I just returned from RPM EAST held in Greensburg, Pennsylvania. This event is held in odd-numbered years to offset the RPM Valley Forge held in Malvern, Pennsylvania in even-numbered years. This was my first time at the Greensburg event and it did not disappoint. A "shout out" to Eric Hannsman, Don Coulter, and the rest of the crew that put this event together.
There were eight model railroads open for operating sessions on Thursday evening, though I did not arrive until Friday. There were 14 model railroads open on Sunday for open houses; due to time constraints, I did not make it to any of these either. So, that all said...
As with any event, it is a great time to meet up with acquaintances and friends from former meets. There was no shortage there -- Kaylee Zheng, Dave Hopson, Jerry Jordak, Don Coulter, Eric Hansmann, Brian Carlson, Matt and Amanda Hurst, Bill Carr, Ron Hoess, John Snyder, Jim Hunter, Bill Neale, Jack Consoli, and Ramon Rhodes. I also finally met J. Alex Lang whom I have crossed paths with online for the past 15 years or so! Through these folks I met their friends and so on. It was a great social opportunity! Kaylee Zheng photo; dime for scale!
There were a dozen or so vendors there, including Bob's Photo and Funaro & Camerlengo. There were about 220 attendees and I believe they said over 400 models on display. However, the meat of an RPM meet is the clinics. There were three concurrent sessions at any given time and the following are the highlights of those I attended.
Eric Hansmann gave an overview of "The B&O Allegheny Yard Branch", located on the north side of the Allegheny River opposite Pittsburgh. He plans to model the branch in his new garage and he provided prototype history and modeling opportunities and a rough idea of his track plan.
Ken Hanawalt presented "Model Railroad Prototype Operations" and gave attendees some ideas to think about when designing for operations. Bill Hanley presented "Demystifying Resin Freight Car Kits".
Rich Mahoney presented three clinics, of which I attended two -- "Perishable Operations in the 1950s" and "Tank Car Industries".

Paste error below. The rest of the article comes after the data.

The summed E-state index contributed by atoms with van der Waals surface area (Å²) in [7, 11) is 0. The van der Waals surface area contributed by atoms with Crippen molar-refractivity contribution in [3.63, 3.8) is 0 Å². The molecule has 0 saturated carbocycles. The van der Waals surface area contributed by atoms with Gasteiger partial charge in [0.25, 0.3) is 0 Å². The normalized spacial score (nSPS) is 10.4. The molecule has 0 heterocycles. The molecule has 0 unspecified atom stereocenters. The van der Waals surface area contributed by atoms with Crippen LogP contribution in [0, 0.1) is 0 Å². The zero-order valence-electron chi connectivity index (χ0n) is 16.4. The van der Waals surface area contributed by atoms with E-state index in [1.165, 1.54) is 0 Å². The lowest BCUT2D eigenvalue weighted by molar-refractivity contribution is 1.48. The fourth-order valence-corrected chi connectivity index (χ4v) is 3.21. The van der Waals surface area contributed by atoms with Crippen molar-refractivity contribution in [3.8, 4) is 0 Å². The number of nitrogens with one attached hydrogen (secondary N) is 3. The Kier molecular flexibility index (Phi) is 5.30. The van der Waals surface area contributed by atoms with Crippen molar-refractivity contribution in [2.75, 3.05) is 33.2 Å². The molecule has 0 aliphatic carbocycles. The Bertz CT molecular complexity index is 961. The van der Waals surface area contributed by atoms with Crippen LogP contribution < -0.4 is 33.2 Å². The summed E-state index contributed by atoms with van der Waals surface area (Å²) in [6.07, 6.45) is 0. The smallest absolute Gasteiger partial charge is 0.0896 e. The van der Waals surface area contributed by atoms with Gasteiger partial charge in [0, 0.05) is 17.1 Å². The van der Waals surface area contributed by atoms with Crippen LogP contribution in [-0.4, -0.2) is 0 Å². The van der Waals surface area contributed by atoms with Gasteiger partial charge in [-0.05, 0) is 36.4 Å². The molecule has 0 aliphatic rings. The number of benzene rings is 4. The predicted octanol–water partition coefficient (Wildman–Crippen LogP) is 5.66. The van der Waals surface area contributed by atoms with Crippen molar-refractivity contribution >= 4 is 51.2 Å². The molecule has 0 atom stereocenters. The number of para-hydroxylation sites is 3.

Neal Schorr, who models the Pennsy Middle Division in O scale, presented on "Engineering the Right of Way", and did an excellent job of reminding people that the geography and geology of the landscape preceeded the railroad. A good reminder and some excellent techniques shared!
And now my top three:
Ron Hoess spoke on "Tools and Techniques for Prototype Modeling of the Urban Landscape". Ron models two small branches in Philadelphia and relies heavily on valuation maps, Sanborn maps, and current and historical photos. In his modeled era, row homes abudt industries. He demonstrated how he uses a "scrapbooking" cutter to cut brick material -- not only for shapes, but also for windows and doors from Tichy. I first became aware of these devices at the Valley Forge RPM a few years ago when Tom Jacobs demonstrated the Cricut cutter. I've been pondering it ever since. Ron uses the Silhouette cutter and I see one in my future (RPM expense #1!). The retail is $299 and Ron related MicroMark selling them for $249, but I see Walmart has them online for $205.
Bob Sprague, known for his track plans, spoke on "If I Could Turn Back Time: Modeling the Ma & Pa in 1924". He provided background on how and why he chose to model the Maryland & Pennsylvania, provided a high level description of the prototype with historical photos, then shared his track plan and photos of progress. Not unexpected, but Bob is doing a superb job of capturing the look and feel of various locations along the right of way. Sign me up for operations!
Finally, David Bott presented "A Friendly Ghost Story: Adding White Laser Printer Toner to My Custom Decal Toolkit". Dave found a new solution for creating white decals where folks previously used Alps printers (which are no longer available). Ghost White Toner is a European company that provides OEM toner cartridges filled with white toner. When you want to print white, you remove the black cartridge from your color printer and insert the white cartridge. When you are done, you switch back. There is no "latency" or conversion period; it's an instant change. The company offers cartridges for most popular color laser printers; Dave uses an HP Color LaserJet Pro. The cartridges are not cheap (about $220; RPM expense #2!), but they provide a lot of mileage. The company states 1,500 prints; Dave has been on his first cartridge for about 18 months.
To wrap up, the following are a bunch of photos from around the meet. Enjoy!